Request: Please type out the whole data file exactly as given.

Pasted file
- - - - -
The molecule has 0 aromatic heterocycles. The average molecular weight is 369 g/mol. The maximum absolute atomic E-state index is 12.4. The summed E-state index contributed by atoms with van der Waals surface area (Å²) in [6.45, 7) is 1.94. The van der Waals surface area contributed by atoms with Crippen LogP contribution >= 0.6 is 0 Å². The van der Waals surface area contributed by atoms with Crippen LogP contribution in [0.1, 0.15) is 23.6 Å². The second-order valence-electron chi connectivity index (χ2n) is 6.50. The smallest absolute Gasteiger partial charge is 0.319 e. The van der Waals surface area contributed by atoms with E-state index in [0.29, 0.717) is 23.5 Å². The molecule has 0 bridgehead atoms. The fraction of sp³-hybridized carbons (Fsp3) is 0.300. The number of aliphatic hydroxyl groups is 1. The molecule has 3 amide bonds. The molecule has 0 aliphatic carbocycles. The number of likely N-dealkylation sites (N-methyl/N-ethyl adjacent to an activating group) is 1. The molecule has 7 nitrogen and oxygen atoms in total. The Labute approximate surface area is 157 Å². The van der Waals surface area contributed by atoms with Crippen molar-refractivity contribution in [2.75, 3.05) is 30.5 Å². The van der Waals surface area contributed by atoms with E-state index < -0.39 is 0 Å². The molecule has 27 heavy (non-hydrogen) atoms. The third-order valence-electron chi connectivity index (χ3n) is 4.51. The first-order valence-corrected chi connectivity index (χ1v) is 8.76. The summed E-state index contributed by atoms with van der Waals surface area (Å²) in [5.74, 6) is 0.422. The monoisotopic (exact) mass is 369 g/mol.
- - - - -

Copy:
The molecule has 0 aromatic heterocycles. The average molecular weight is 369 g/mol. The maximum absolute atomic E-state index is 12.4. The summed E-state index contributed by atoms with van der Waals surface area (Å²) in [6.45, 7) is 1.94. The van der Waals surface area contributed by atoms with Crippen LogP contribution >= 0.6 is 0 Å². The van der Waals surface area contributed by atoms with Crippen LogP contribution in [0.1, 0.15) is 23.6 Å². The second-order valence-electron chi connectivity index (χ2n) is 6.50. The smallest absolute Gasteiger partial charge is 0.319 e. The van der Waals surface area contributed by atoms with E-state index in [0.29, 0.717) is 23.5 Å². The molecule has 0 bridgehead atoms. The fraction of sp³-hybridized carbons (Fsp3) is 0.300. The number of aliphatic hydroxyl groups is 1. The molecule has 3 amide bonds. The molecule has 0 aliphatic carbocycles. The number of likely N-dealkylation sites (N-methyl/N-ethyl adjacent to an activating group) is 1. The molecule has 7 nitrogen and oxygen atoms in total. The Labute approximate surface area is 157 Å². The van der Waals surface area contributed by atoms with Crippen molar-refractivity contribution in [2.75, 3.05) is 30.5 Å². The van der Waals surface area contributed by atoms with E-state index < -0.39 is 0 Å². The molecule has 27 heavy (non-hydrogen) atoms. The third-order valence-electron chi connectivity index (χ3n) is 4.51. The first-order valence-corrected chi connectivity index (χ1v) is 8.76. The summed E-state index contributed by atoms with van der Waals surface area (Å²) in [5.74, 6) is 0.422. The monoisotopic (exact) mass is 369 g/mol.